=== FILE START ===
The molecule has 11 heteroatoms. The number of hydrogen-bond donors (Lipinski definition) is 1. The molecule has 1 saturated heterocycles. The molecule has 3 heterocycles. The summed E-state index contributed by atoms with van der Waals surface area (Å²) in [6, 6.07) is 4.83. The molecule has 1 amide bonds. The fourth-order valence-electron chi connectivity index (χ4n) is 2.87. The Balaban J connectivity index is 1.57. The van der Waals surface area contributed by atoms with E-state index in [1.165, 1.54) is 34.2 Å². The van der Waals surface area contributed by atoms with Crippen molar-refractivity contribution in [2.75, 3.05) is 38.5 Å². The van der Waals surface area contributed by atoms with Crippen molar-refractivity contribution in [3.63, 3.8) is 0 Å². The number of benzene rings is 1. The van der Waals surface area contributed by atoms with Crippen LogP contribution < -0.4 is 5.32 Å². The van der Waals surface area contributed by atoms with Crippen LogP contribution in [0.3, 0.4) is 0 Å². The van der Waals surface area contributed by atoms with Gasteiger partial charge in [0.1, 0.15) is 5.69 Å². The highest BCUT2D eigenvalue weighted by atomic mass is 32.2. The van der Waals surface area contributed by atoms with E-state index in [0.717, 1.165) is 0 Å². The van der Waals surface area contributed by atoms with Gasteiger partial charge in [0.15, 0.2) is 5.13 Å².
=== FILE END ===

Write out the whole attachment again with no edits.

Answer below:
The molecule has 11 heteroatoms. The number of hydrogen-bond donors (Lipinski definition) is 1. The molecule has 1 saturated heterocycles. The molecule has 3 heterocycles. The summed E-state index contributed by atoms with van der Waals surface area (Å²) in [6, 6.07) is 4.83. The molecule has 1 amide bonds. The fourth-order valence-electron chi connectivity index (χ4n) is 2.87. The Balaban J connectivity index is 1.57. The van der Waals surface area contributed by atoms with E-state index in [1.165, 1.54) is 34.2 Å². The van der Waals surface area contributed by atoms with Crippen molar-refractivity contribution in [2.75, 3.05) is 38.5 Å². The van der Waals surface area contributed by atoms with Crippen molar-refractivity contribution in [3.63, 3.8) is 0 Å². The number of benzene rings is 1. The van der Waals surface area contributed by atoms with Crippen LogP contribution < -0.4 is 5.32 Å². The van der Waals surface area contributed by atoms with Crippen LogP contribution in [0.3, 0.4) is 0 Å². The van der Waals surface area contributed by atoms with Gasteiger partial charge in [0.1, 0.15) is 5.69 Å². The highest BCUT2D eigenvalue weighted by atomic mass is 32.2. The van der Waals surface area contributed by atoms with E-state index in [0.717, 1.165) is 0 Å². The van der Waals surface area contributed by atoms with Gasteiger partial charge in [0.15, 0.2) is 5.13 Å².